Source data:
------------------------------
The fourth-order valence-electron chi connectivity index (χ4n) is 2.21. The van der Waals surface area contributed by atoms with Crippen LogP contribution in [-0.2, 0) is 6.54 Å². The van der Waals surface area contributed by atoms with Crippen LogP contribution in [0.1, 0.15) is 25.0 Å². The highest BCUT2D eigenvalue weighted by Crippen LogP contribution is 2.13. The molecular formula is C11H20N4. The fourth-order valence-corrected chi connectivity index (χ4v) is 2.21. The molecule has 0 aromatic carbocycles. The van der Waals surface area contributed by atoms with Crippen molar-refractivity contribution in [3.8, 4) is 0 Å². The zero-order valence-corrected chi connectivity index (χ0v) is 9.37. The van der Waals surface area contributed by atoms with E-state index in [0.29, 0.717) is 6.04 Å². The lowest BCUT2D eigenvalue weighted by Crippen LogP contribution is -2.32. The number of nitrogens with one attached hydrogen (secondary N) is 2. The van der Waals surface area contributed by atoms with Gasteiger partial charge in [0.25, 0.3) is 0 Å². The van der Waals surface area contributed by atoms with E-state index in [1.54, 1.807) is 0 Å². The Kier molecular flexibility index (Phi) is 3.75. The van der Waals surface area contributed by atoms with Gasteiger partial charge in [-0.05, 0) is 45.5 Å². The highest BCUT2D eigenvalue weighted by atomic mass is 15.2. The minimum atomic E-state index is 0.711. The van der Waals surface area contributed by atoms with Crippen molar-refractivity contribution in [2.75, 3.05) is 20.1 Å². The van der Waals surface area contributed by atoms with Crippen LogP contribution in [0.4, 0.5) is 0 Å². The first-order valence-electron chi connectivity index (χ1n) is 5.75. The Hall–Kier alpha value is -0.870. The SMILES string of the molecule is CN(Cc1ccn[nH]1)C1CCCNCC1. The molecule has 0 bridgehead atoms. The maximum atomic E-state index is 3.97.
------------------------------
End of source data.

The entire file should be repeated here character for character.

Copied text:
The fourth-order valence-electron chi connectivity index (χ4n) is 2.21. The van der Waals surface area contributed by atoms with Crippen LogP contribution in [-0.2, 0) is 6.54 Å². The van der Waals surface area contributed by atoms with Crippen LogP contribution in [0.1, 0.15) is 25.0 Å². The highest BCUT2D eigenvalue weighted by Crippen LogP contribution is 2.13. The molecular formula is C11H20N4. The fourth-order valence-corrected chi connectivity index (χ4v) is 2.21. The molecule has 0 aromatic carbocycles. The van der Waals surface area contributed by atoms with Crippen molar-refractivity contribution in [3.8, 4) is 0 Å². The zero-order valence-corrected chi connectivity index (χ0v) is 9.37. The van der Waals surface area contributed by atoms with E-state index in [0.29, 0.717) is 6.04 Å². The lowest BCUT2D eigenvalue weighted by Crippen LogP contribution is -2.32. The number of nitrogens with one attached hydrogen (secondary N) is 2. The van der Waals surface area contributed by atoms with Gasteiger partial charge in [0.25, 0.3) is 0 Å². The van der Waals surface area contributed by atoms with E-state index in [1.54, 1.807) is 0 Å². The Kier molecular flexibility index (Phi) is 3.75. The van der Waals surface area contributed by atoms with Gasteiger partial charge in [-0.05, 0) is 45.5 Å². The highest BCUT2D eigenvalue weighted by atomic mass is 15.2. The minimum atomic E-state index is 0.711. The van der Waals surface area contributed by atoms with Crippen molar-refractivity contribution in [2.75, 3.05) is 20.1 Å². The van der Waals surface area contributed by atoms with Crippen LogP contribution in [0.4, 0.5) is 0 Å². The first-order valence-electron chi connectivity index (χ1n) is 5.75. The Hall–Kier alpha value is -0.870. The SMILES string of the molecule is CN(Cc1ccn[nH]1)C1CCCNCC1. The molecule has 0 bridgehead atoms. The maximum atomic E-state index is 3.97.